Student tax preparers: Giving credit where credit is due
The early returns are good for Clemson business students volunteering as tax preparers for Pickens County residents.
Sixteen freshman and sophomore College of Business students are giving their time and knowledge to an Internal Revenue Service volunteer tax program through the United Way of Pickens County.
“Our volunteer students make up more than half of those participating in the VITA (Volunteer Income Tax Assistance) program of Pickens County,” said Josh Harris, Department of Finance lecturer and academic advisor. “These students are committing four volunteer hours each week this semester and some of them are carrying 15 credits. It’s a lot of work, and I’m proud of them.”
Jeremy Price, United Way of Pickens County manager of programs and initiatives, said this is the second year of Clemson’s participation. Last year, more than 1,500 tax returns were prepared and filed for county residents who must meet certain income requirements to qualify for the service.
“I think it’s amazing that more than half of our volunteer force is comprised of Clemson business students,” Price said. “They are either tax preparers or site coordinators and we have two of our six sites that are being run completely by Clemson students.”
Harris said beyond a career development opportunity, the volunteer program gives students soft skills, which he says are difficult to teach in a classroom setting.
“These students are interacting with people and talking about money with an underserved segment of our community,” Harris said. “It’s an experiential learning opportunity that gives our students a realistic snapshot of personal financial services and they aren’t having to wait until after graduation to experience it.”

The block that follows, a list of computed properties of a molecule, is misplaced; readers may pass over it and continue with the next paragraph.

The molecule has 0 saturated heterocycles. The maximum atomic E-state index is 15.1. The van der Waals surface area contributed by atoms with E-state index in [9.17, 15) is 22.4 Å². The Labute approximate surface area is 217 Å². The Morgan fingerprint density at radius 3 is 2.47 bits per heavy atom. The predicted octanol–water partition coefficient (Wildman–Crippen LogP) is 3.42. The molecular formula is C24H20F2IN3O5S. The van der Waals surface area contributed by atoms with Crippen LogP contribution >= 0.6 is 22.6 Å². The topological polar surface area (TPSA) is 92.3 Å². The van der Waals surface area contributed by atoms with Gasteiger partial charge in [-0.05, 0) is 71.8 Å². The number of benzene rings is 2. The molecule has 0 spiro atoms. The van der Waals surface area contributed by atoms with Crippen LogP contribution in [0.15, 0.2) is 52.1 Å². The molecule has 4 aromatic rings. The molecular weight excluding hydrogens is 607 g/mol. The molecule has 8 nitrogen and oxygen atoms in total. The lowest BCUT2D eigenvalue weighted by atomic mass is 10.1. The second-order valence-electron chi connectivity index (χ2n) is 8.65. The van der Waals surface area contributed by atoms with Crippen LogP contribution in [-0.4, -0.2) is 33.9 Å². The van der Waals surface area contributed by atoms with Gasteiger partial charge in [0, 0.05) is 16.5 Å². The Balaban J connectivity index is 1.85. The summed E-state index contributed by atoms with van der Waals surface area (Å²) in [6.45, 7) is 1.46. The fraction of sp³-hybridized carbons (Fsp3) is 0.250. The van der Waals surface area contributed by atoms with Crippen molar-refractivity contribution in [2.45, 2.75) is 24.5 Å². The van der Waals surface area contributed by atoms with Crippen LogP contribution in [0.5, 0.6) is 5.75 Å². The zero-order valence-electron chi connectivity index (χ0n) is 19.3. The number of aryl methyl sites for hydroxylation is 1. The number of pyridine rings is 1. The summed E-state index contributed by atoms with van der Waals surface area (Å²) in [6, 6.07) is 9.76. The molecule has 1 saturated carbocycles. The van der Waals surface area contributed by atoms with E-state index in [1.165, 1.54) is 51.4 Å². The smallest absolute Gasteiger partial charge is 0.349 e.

Hanna O’Leary, a senior accounting major from Walpole, Mass., was a tax preparer in the program last year but is now a site coordinator. She said the experience has enabled her to interact with a diverse group of clients to see how her work directly impacts their lives.
“As a tax preparer, the VITA program allowed me to interact with people of different backgrounds and beliefs, which strengthened my interpersonal skills,” she said. “This tax season, as a coordinator, I’ve gained leadership experience in mentoring new volunteers. I’ve also sharpened my critical thinking and problem-solving skills as each day brings different clients and new challenges.”
Price agrees the program benefits clients and volunteers in a variety of ways.
“Students tell me they really appreciate the human factor – being exposed to a diverse population. When someone sits in front of you, you take on the role of counselor and you hear about the issues they face in their lives,” Price said. “Students are getting practical tax preparation experience, but beyond that they’re helping a client group they may not otherwise have been exposed to.”
Hanna said the experience has made her a better communicator and leader, and has also provided her fodder for job interviews.
“I’ve shared my experiences as a volunteer in interviews with Big Four accounting firms and graduate schools alike,” said Hanna, who will pursue her masters’ in accountancy after graduation. “In all of those interviews the people were impressed with the program. I really think it set me apart from other applicants.”
Harris, the catalyst behind Clemson’s involvement in the program, said students’ participation also gives them a taste of what will be expected of them in the business world.
“Businesses are expected to be socially responsible to the locations and people they serve,” Harris said. “Getting students acclimated to these expectations is another way we prepare them for life after Clemson.”
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